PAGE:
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Moorcroft Pottery

One of the last independent pottery producers in England, Moorcroft pottery designs employ a unique glazing process. The process was established by William Moorcroft, the company’s founder, in the late 1800s.

William Moorcroft first started to design pots in 1897 as part of James Macintyre & Company Ceramics. Moorcroft was given license to customize and sign each pot he designed, which generated incredible demand, but distracted consumers from other porcelain offerings of the company. As a result, the Moorcroft subdivision of James Macintyre & Company was officially closed down in 1912, and William was left to begin his own organization.

Riding high from a gold medal win for his display of pieces at the Saint Louis International Exhibition in 1904, Moorcroft set out to create breathtaking designs both rich in color and striking in sophistication. Though his career was cut short by death from a severe stroke in 1945, Moorcroft nevertheless established a dynasty of porcelain production that is still celebrated today.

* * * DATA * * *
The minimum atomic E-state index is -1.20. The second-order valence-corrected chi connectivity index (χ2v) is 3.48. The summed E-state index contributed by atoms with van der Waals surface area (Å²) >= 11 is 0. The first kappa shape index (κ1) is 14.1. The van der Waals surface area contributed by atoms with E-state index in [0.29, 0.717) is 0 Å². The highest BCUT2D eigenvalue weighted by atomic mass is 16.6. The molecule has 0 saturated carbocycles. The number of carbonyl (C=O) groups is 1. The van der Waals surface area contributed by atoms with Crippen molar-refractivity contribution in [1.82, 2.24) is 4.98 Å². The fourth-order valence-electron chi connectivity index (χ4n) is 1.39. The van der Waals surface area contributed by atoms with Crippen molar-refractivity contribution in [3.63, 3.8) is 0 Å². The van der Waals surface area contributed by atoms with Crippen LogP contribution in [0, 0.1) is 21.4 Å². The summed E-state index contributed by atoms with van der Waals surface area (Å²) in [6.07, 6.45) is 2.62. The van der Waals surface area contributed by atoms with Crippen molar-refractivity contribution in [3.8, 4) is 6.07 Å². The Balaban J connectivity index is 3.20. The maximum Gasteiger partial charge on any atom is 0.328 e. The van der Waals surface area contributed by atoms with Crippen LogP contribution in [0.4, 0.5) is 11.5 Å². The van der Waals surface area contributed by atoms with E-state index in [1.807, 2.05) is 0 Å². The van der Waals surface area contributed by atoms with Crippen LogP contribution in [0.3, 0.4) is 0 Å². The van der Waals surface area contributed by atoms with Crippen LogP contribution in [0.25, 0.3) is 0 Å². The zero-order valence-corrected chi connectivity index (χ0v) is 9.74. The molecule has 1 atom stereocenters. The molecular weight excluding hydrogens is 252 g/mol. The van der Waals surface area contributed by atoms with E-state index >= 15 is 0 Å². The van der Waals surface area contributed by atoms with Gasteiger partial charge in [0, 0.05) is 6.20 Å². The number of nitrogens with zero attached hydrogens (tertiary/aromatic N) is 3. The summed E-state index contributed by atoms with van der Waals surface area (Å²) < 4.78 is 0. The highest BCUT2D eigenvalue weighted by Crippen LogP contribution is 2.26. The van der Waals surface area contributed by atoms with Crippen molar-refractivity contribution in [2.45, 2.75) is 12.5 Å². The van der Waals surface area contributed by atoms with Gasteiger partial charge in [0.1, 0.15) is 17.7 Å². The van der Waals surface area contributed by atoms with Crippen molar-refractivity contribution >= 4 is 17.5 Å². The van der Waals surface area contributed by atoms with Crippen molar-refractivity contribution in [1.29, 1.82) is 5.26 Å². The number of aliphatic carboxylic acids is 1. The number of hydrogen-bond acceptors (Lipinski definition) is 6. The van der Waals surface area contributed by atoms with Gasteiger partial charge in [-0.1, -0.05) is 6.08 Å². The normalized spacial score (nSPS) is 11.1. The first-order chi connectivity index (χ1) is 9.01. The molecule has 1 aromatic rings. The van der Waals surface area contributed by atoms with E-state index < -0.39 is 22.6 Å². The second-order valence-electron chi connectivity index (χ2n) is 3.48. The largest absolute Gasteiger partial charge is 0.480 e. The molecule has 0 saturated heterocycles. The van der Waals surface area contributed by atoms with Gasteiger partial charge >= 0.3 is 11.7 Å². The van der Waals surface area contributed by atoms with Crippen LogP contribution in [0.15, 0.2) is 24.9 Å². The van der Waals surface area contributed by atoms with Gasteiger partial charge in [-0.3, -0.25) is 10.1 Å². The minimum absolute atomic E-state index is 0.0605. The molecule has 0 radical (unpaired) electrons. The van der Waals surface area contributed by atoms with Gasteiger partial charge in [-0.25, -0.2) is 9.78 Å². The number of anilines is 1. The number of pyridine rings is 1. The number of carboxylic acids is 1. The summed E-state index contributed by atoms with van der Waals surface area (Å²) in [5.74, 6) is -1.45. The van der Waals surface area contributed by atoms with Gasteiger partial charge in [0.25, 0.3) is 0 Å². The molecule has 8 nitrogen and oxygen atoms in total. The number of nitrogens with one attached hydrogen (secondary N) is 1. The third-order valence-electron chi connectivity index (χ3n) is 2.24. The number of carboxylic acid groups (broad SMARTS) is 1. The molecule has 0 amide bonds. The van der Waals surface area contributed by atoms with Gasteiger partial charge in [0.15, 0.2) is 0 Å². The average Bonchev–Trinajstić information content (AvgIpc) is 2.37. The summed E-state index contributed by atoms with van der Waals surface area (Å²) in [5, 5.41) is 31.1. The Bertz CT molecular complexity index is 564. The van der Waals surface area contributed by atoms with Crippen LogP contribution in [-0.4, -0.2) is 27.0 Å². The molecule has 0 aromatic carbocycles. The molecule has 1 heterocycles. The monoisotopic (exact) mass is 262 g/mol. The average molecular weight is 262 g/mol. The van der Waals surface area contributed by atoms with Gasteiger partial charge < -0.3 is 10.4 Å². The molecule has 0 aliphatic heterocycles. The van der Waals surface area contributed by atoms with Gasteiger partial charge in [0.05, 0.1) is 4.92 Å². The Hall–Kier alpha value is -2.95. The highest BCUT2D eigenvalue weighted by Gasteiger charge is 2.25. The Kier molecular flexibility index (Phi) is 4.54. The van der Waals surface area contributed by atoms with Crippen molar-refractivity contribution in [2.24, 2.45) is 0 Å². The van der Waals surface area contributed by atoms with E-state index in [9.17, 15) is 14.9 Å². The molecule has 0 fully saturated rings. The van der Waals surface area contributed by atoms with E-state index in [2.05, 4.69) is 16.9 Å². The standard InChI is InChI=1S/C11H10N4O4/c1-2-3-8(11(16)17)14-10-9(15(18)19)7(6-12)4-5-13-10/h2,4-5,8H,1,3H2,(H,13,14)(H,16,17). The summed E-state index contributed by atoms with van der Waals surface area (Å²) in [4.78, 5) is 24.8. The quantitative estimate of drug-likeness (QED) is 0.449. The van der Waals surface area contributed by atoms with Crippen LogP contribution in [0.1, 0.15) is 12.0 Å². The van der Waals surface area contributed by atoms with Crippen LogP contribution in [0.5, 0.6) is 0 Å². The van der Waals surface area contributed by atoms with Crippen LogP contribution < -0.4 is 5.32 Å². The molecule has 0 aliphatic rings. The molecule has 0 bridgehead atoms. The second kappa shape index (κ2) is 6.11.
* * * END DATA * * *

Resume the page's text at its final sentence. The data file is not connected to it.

Quick Facts

  • Moorcroft remained in the family of William Moorcroft until the early '80s. Today, Moorcroft is managed by Maureen and Hugh Edwards, who aspire to maintain the same ethic of design first instilled by Moorcroft himself
  • The Victoria and Albert Museum is one of several international prominent collections that hold Moorcroft pieces
  • One of the highest recorded sale prices for Moorcroft pieces was achieved by a tea set. Sold at Christie’s London in 2010, the final hammer price was $22,485

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